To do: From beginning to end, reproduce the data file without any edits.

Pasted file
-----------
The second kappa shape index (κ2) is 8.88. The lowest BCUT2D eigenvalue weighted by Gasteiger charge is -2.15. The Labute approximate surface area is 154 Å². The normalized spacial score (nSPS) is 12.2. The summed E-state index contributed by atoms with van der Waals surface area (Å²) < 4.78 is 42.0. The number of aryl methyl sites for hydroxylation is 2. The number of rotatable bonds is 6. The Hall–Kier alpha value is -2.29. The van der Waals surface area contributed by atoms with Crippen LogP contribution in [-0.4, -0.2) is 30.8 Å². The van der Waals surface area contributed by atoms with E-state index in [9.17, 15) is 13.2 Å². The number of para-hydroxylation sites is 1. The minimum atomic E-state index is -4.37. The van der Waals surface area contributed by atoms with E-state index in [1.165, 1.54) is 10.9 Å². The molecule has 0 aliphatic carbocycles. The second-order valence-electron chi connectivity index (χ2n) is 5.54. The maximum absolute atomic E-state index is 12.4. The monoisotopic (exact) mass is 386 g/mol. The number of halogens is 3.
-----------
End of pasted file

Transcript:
The second kappa shape index (κ2) is 8.88. The lowest BCUT2D eigenvalue weighted by Gasteiger charge is -2.15. The Labute approximate surface area is 154 Å². The normalized spacial score (nSPS) is 12.2. The summed E-state index contributed by atoms with van der Waals surface area (Å²) < 4.78 is 42.0. The number of aryl methyl sites for hydroxylation is 2. The number of rotatable bonds is 6. The Hall–Kier alpha value is -2.29. The van der Waals surface area contributed by atoms with Crippen LogP contribution in [-0.4, -0.2) is 30.8 Å². The van der Waals surface area contributed by atoms with E-state index in [9.17, 15) is 13.2 Å². The number of para-hydroxylation sites is 1. The minimum atomic E-state index is -4.37. The van der Waals surface area contributed by atoms with E-state index in [1.165, 1.54) is 10.9 Å². The molecule has 0 aliphatic carbocycles. The second-order valence-electron chi connectivity index (χ2n) is 5.54. The maximum absolute atomic E-state index is 12.4. The monoisotopic (exact) mass is 386 g/mol. The number of halogens is 3.